We can never know for sure what the outcome of arbitration would have been under today’s more severe circumstances, but we believe the guarantee of additional jobs and work, limits on excessing, and more rights and benefits for the new non-career employees was a wise bargain.
Many union members have expressed appreciation for the COLAs and wage increases under these difficult times, but they have been even more enthusiastic about retaining protection against layoffs, winning limits on excessing, gaining additional jobs, and the many other negotiated improvements.
In preparing for bargaining, we took into consideration the pressing issues that are confronting APWU members and we tried to address them. With this as our standard, we believe the Tentative Agreement is fair to our members. It also will help the USPS restore service and succeed in the future, which is in our best interest.
I urge you to vote “yes” for ratification of the Tentative Agreement.
Attacks on Public Workers
With public-sector workers across the country fighting to defend their right to bargain, our Tentative Agreement shows that collective bargaining works, and it demonstrates the value of having a voice at work.
The APWU urges union members to stand in solidarity with our brothers and sisters in states that are trying to deprive public-sector employees of this basic American freedom.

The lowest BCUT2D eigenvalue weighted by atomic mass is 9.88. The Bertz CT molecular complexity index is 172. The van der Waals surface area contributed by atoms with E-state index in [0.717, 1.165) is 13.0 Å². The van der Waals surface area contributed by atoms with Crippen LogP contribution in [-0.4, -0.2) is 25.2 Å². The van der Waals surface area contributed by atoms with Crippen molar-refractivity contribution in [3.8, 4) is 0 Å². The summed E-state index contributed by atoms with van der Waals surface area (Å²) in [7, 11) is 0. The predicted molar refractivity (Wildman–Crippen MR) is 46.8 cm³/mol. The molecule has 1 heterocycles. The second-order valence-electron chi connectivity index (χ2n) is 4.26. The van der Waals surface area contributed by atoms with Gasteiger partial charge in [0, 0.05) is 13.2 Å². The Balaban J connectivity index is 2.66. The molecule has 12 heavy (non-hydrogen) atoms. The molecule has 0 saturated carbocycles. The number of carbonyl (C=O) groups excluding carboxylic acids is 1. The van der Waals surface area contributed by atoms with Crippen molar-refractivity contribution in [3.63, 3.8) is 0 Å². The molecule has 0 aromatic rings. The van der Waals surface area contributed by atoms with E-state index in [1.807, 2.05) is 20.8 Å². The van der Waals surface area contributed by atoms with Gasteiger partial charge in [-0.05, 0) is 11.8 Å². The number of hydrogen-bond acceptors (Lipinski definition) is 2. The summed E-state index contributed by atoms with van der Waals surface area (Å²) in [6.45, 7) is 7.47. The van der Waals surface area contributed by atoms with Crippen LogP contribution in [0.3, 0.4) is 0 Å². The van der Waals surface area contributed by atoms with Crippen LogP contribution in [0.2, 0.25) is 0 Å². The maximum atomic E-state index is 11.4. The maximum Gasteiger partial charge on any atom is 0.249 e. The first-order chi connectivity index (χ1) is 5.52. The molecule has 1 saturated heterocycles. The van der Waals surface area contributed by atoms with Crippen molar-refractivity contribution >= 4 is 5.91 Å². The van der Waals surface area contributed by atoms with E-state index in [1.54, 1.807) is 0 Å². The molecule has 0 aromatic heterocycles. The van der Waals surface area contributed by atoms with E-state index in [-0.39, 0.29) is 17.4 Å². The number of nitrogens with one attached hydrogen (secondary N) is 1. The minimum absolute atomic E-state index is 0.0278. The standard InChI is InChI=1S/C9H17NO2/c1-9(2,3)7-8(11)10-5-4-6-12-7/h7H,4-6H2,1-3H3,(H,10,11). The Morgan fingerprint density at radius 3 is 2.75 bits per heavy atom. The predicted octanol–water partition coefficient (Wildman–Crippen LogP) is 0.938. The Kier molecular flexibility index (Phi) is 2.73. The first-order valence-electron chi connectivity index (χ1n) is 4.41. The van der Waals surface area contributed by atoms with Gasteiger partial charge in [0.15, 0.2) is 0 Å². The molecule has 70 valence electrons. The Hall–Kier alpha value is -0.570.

On March 2, 2011, I had the pleasure of speaking at a rally in Wisconsin’s state capital, joining thousands of workers who were protesting attacks on collective bargaining. As postal workers, we stand united with our brothers and sisters in Wisconsin, Ohio, Indiana, Tennessee, and elsewhere throughout our great nation. The struggle of employees to protect their basic right to bargain affects every worker in America.
We are not alone in this struggle. We are joined by elected officials, community leaders and activists, religious leaders, private-sector workers, and people from all walks of life. Most noticeably, we are joined by young people, students — our lifeline — our future.
It doesn’t matter whether you are a Republican or Democrat, a conservative or liberal, a private-sector employee or a public-sector worker. This is a universal struggle for a common cause. It is part of the continuing struggle of middleclass Americans against corporations and politicians that would crush us if they could.
Workers and unions are being blamed for a recession we did not cause. We cannot let that happen. It has been said that the battle in Wisconsin is our “Ground Zero” — a fight over the fundamental right of working men and women to have a voice in the workplace. It is a fight for basic American values — freedom, fairness, and the right to speak, to organize, and to bargain for a better life.
If the anti-labor forces succeed in Wisconsin, we and other workers could be next. Remember, legislation is pending in the U.S. Senate that includes a provision that would modify our collective bargaining process and that would unfairly strengthen the Postal Service’s position in negotiations over ours.
As legislation depriving workers of fundamental rights advances in state after state, we must stand together — not just for the sake of solidarity, but for our survival. We cannot afford to do anything less.